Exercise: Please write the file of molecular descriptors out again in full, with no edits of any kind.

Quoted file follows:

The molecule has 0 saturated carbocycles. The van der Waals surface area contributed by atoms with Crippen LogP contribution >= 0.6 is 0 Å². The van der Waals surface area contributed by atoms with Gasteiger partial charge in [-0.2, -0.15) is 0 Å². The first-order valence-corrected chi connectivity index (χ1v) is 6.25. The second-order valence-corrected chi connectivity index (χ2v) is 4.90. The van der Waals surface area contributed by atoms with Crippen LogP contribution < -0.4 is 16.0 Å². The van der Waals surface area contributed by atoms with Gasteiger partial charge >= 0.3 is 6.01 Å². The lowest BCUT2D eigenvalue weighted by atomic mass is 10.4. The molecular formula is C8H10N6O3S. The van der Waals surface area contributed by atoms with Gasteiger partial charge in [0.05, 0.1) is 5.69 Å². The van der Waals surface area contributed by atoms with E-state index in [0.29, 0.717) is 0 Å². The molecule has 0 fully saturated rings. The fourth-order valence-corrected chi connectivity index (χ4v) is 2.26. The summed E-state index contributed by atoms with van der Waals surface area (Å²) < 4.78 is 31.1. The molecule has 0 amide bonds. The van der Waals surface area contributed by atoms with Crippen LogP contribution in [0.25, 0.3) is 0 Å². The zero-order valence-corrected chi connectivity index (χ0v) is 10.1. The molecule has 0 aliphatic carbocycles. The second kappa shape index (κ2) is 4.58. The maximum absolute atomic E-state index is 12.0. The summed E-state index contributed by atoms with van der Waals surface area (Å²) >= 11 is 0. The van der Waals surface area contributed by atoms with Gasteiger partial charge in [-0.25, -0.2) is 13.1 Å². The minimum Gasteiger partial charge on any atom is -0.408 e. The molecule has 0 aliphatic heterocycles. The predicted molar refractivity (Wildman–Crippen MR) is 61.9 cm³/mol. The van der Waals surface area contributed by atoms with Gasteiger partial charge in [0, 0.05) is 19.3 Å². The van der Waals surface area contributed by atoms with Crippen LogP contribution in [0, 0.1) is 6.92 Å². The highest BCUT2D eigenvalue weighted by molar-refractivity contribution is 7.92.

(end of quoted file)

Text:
The molecule has 0 saturated carbocycles. The van der Waals surface area contributed by atoms with Crippen LogP contribution >= 0.6 is 0 Å². The van der Waals surface area contributed by atoms with Gasteiger partial charge in [-0.2, -0.15) is 0 Å². The first-order valence-corrected chi connectivity index (χ1v) is 6.25. The second-order valence-corrected chi connectivity index (χ2v) is 4.90. The van der Waals surface area contributed by atoms with Crippen LogP contribution < -0.4 is 16.0 Å². The van der Waals surface area contributed by atoms with Gasteiger partial charge >= 0.3 is 6.01 Å². The lowest BCUT2D eigenvalue weighted by atomic mass is 10.4. The molecular formula is C8H10N6O3S. The van der Waals surface area contributed by atoms with Gasteiger partial charge in [0.05, 0.1) is 5.69 Å². The van der Waals surface area contributed by atoms with E-state index in [0.29, 0.717) is 0 Å². The molecule has 0 fully saturated rings. The fourth-order valence-corrected chi connectivity index (χ4v) is 2.26. The summed E-state index contributed by atoms with van der Waals surface area (Å²) < 4.78 is 31.1. The molecule has 0 amide bonds. The van der Waals surface area contributed by atoms with Crippen LogP contribution in [0.25, 0.3) is 0 Å². The zero-order valence-corrected chi connectivity index (χ0v) is 10.1. The molecule has 0 aliphatic carbocycles. The second kappa shape index (κ2) is 4.58. The maximum absolute atomic E-state index is 12.0. The summed E-state index contributed by atoms with van der Waals surface area (Å²) >= 11 is 0. The van der Waals surface area contributed by atoms with Gasteiger partial charge in [-0.25, -0.2) is 13.1 Å². The minimum Gasteiger partial charge on any atom is -0.408 e. The molecule has 0 aliphatic heterocycles. The predicted molar refractivity (Wildman–Crippen MR) is 61.9 cm³/mol. The van der Waals surface area contributed by atoms with Gasteiger partial charge in [0, 0.05) is 19.3 Å². The van der Waals surface area contributed by atoms with Crippen LogP contribution in [0, 0.1) is 6.92 Å². The highest BCUT2D eigenvalue weighted by molar-refractivity contribution is 7.92.